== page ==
|[Times photo: John Pendygraft]
MOURNING FALLEN COMRADES: Cpl. Abdul Anburl, front, weeps Sunday during a memorial service in Kuwait for four Marines killed Friday in a helicopter crash south of Basra, Iraq.
DIYARBAKIR, Turkey -- Two missiles, apparently unleashed from U.S. warplanes by mistake, fell Sunday near separate villages in Turkey along a flight corridor to Iraq, Turkish officials said.
No injuries were reported, but the officials said one of the missiles exploded, leaving a flaming crater in a field.
Turkish military authorities sealed off both sites to investigate the incidents, which came a day after American aircraft began crossing Turkish airspace to strike Iraq.
The missiles that fell in Turkey hit around nightfall, two hours and about 90 miles apart in Urfa province, as planes roared overhead, according to Turkish officials. Urfa, in southeastern Turkey, lies along an air corridor approved for overflights by F-18 fighter jets based on aircraft carriers in the eastern Mediterranean.
U.S. and Turkish officials said there was no confirmation that the missiles had come from American aircraft. The Pentagon had no comment on the matter Sunday.
Problems keeping aid out of southern Iraq
ABDULAY, Kuwait -- Almost no humanitarian aid has reached Iraq since the start of the war, and unanticipated military battles and logistical problems in the southern part of the country made it unclear when aid will arrive for people who in some cases are without water and electricity and have been pleading for help, aid officials said.
In a sign that the problem is serious, President Bush said Sunday that massive amounts of humanitarian aid were poised to move into Iraq in the next 36 hours. "That's going to be positive news for those who suffered a long time under Saddam Hussein," he told reporters as he returned to the White House from Camp David.
Most aid organizations say emergency supplies of water, food rations, medicine, shelter materials and hygiene kits are in place in countries bordering Iraq, but none can be brought in because fighting prevents aid teams from entering the country to assess the needs.
"We're ready to go, but we will not go into an unsafe combat environment. We're not trained for that, and not equipped," said Michael Marx, a disaster relief specialist with the Office of U.S. Foreign Disaster Assistance.
Among the few aid organizations at work inside Iraq is the International Committee of the Red Cross, which has skeleton staffs in Baghdad, Basra and northern Iraq. It has been able to get medicine and surgical supplies to two Baghdad hospitals and to patch together a source of water for Basra residents, spokeswoman Tamara Al-Rifai said.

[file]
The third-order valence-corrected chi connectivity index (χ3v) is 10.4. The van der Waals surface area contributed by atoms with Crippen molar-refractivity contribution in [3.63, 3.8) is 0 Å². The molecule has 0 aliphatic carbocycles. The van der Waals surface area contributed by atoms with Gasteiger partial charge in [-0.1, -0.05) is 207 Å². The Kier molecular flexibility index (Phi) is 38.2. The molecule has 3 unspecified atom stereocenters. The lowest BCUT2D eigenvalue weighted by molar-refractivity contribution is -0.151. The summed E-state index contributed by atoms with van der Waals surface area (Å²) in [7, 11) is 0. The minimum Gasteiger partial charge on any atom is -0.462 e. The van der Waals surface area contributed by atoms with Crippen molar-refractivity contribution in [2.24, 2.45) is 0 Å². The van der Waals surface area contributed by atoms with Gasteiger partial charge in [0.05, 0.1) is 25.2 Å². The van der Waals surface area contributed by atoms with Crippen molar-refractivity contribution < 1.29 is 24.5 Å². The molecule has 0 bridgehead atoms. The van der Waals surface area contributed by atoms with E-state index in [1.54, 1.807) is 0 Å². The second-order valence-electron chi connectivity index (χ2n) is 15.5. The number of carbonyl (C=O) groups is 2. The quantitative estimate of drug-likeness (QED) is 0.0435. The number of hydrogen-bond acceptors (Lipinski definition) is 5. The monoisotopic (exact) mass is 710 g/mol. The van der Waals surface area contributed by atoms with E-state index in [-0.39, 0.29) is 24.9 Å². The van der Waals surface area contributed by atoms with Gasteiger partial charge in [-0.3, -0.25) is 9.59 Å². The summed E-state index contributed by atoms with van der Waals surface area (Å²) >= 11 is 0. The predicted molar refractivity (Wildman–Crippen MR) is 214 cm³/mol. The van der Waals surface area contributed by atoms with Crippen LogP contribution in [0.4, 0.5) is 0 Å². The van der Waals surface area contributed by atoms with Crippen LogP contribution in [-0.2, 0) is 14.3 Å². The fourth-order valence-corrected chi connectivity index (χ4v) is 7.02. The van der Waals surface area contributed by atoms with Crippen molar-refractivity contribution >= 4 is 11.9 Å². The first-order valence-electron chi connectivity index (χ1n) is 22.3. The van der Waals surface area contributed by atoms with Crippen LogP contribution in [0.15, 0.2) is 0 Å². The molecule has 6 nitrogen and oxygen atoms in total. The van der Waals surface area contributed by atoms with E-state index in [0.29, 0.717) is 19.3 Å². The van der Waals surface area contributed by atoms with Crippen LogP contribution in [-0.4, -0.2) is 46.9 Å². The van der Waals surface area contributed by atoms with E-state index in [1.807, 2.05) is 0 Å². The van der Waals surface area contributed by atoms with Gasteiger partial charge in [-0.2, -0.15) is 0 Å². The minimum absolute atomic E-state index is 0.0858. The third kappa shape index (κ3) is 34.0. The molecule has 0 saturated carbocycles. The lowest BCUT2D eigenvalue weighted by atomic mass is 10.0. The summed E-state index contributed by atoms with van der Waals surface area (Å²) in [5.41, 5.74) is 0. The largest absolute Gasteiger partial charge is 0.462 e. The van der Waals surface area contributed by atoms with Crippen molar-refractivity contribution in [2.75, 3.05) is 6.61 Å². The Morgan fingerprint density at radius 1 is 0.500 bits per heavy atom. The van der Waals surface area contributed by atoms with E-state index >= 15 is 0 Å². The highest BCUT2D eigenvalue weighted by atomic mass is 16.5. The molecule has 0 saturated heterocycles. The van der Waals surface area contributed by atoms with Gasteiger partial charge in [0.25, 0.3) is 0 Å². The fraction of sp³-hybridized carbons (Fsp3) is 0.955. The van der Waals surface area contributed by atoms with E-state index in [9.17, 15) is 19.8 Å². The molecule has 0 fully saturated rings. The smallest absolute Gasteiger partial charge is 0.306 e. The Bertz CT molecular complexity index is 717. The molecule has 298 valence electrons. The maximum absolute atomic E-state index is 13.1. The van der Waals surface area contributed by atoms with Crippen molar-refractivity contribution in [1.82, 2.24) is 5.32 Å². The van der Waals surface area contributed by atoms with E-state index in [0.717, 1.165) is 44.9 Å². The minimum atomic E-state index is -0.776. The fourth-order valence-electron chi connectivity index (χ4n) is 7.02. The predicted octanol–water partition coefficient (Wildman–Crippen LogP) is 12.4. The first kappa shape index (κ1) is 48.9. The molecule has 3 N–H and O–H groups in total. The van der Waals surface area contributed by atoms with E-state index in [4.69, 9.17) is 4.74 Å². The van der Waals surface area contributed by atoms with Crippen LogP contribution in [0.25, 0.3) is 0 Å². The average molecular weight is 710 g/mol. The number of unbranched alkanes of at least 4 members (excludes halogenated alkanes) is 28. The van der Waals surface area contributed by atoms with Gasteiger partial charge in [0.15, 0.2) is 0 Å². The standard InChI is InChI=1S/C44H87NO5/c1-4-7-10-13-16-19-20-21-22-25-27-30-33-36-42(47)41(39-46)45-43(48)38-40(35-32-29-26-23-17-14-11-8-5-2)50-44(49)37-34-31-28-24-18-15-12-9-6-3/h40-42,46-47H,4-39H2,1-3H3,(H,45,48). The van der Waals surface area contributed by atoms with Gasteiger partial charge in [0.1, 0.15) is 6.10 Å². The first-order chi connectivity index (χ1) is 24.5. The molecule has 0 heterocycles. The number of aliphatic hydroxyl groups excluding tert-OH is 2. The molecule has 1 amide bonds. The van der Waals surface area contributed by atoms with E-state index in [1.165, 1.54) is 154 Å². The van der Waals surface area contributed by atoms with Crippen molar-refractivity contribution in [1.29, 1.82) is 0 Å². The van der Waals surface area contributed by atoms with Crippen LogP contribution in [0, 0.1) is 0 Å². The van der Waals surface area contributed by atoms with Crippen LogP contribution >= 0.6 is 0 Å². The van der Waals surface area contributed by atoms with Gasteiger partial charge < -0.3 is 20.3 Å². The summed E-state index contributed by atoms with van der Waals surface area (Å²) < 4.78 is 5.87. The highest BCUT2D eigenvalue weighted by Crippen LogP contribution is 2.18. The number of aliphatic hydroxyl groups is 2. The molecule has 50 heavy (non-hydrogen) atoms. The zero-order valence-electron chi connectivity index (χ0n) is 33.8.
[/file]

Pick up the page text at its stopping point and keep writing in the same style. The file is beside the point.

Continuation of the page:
U.S. accuses Russian companies of helping Iraq
WASHINGTON -- The State Department protested Sunday that Russian companies sold sensitive military equipment to Iraq in the run-up to U.S.-led war against Saddam Hussein's regime.
One Russian firm is helping the Iraqi military deploy electronic jamming equipment against U.S. planes and bombs, while two other Russian firms have sold antitank missiles and thousands of night-vision goggles in violation of United Nations sanctions, the Washington Post reported Sunday.
The State Department said it had raised the issue with senior levels of the Russian government a number of times, particularly during the past two weeks because the equipment could pose a direct threat to coalition forces. Moscow's response has been unsatisfactory, the State Department said.
The Post identified two of the companies as KBP Tula and Aviaconversiya, a Moscow-based company, saying that KBP supplied antitank guided missiles and Aviaconversiya provided the jamming devices.
'Excited' Iraqis criticize Hussein by long-distance
WASHINGTON -- As Iraqi-Americans reach out to their relatives in Baghdad and Basra, in Kirkuk and Irbil, some are hearing words they never thought possible: Iraqis are speaking ill of Saddam Hussein.
They're criticizing him out loud, on the telephone, seemingly undeterred by fear of the Iraqi intelligence service and its tactics of torture for those disloyal to the Baath Party regime.
"I was shocked," said Zainab Al-Suwaij, executive director of the American Islamic Congress, a nonprofit group in Cambridge, Mass., that promotes interfaith and interethnic understanding. "It's very dangerous. All the phones are tapped. But they are so excited."